When JWT Singapore was tapped by the Association of Women for Action and Research (Aware) to create an educational campaign about date rape, the agency decided to go in a different direction.
The result was Guardian Angel, a personal safety accessory line that looks like jewelry but is also designed to get women out of dangerous situations.
The $120 device, which can be worn as a necklace or bracelet, has a button that, when pushed, automatically triggers a call to the wearer's cellphone. That method is billed as a way for a woman receiving unwanted attention to create a convenient excuse to leave. If things become more serious (read: dangerous), the wearer can push the button and hold it down, sending a text alert to a designated contact, who will receive the wearer's GPS coordinates and an automatically generated request for help.
While the idea is interesting and seems to be made with good intentions, there's something problematic here: If you take a look at Guardian Angel's website, you'll notice it's filled with cloudy backgrounds and waifish young women in white tops and little makeup. The image we're presented with is one of innocence. While the visuals are probably supposed to look heavenly and angelic in the vein of the product name, the end result is that the Guardian Angel is a device to protect innocence.
Why is that a bad thing? Because sexual assault isn't something that just happens to cute, unassuming young women. And sexual assault doesn't have a gender or sexuality associated with it. (Yes, many sexual assaults do involve young men attacking young women, especially those that are widely reported and picked up by media outlets, but assaults don't happen to a specific type of person.) Sexual assault is pervasive and upsetting and a huge issue in our culture, so let’s try to keep that in check while creating the visual idea of an assault victim.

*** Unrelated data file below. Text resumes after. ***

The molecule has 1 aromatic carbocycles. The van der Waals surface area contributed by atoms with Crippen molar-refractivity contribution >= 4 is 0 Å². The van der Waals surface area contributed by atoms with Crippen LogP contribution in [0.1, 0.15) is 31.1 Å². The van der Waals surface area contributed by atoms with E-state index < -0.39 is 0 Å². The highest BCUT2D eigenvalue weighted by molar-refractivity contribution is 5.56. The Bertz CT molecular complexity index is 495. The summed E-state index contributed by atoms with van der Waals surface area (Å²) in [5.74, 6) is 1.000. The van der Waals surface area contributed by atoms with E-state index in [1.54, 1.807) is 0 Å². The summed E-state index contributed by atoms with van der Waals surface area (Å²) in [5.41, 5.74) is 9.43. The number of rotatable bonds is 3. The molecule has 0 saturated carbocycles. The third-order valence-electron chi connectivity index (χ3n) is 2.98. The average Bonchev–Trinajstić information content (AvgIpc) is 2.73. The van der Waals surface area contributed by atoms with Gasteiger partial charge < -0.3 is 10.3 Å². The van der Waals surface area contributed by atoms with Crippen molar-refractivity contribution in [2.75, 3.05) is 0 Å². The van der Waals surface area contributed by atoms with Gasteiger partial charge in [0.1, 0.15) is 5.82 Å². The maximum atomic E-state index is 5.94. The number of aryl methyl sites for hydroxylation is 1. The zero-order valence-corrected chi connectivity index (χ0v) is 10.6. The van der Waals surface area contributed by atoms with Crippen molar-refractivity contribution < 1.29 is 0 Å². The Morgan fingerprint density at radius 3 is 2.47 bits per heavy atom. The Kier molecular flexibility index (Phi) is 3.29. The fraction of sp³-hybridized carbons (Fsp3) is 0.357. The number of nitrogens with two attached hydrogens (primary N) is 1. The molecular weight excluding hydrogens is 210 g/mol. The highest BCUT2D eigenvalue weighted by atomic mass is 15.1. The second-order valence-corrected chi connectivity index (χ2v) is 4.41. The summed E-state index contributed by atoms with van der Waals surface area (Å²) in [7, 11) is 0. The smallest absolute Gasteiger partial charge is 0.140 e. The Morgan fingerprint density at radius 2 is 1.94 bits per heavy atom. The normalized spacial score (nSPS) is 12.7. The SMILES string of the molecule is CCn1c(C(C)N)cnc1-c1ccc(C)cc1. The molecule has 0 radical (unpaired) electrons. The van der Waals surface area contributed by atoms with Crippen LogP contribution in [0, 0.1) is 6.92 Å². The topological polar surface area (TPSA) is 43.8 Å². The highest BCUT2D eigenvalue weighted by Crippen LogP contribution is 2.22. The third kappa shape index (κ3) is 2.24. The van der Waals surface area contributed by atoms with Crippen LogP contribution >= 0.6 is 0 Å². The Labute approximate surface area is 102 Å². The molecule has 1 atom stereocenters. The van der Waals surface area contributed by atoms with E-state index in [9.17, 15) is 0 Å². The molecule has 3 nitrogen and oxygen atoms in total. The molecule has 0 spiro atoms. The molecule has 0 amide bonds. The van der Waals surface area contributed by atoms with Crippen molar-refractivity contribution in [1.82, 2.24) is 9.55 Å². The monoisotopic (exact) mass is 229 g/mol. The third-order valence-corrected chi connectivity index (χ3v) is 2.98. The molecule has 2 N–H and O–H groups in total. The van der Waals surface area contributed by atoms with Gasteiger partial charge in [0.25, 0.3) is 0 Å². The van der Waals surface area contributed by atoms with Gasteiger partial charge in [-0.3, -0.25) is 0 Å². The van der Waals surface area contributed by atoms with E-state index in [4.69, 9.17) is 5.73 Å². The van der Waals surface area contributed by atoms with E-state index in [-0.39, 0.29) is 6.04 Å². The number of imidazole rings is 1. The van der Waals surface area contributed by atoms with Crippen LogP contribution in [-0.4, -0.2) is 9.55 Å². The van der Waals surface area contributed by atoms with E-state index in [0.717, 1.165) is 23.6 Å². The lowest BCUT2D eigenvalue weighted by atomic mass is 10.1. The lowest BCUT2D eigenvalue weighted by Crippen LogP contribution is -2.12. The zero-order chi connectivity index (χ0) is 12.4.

On the Verge, Adi Robertson describes a deeper problem with the idea of everyday assault-prevention tools:
"That's what's wrong with the Guardian Angel's gauzy, stereotypical femininity: it ends up normalizing rape as an unremarkable, if unfortunate, part of the female experience. The soothing language—making women 'feel less vulnerable' so they can 'live their lives to the fullest'—smacks of the vagaries in tampon commercials. It's something everyone knows about but nobody wants to hear about, and certainly nothing that we want to acknowledge is a shamefully common plague in our schools, our prisons, our armed forces, and almost every other social institution."
Maybe if the Guardian Angel's creators had more directly acknowledged how awful it is that we need a piece of technology like this to begin with, then maybe the mission could resonate more.
Via Fast Company.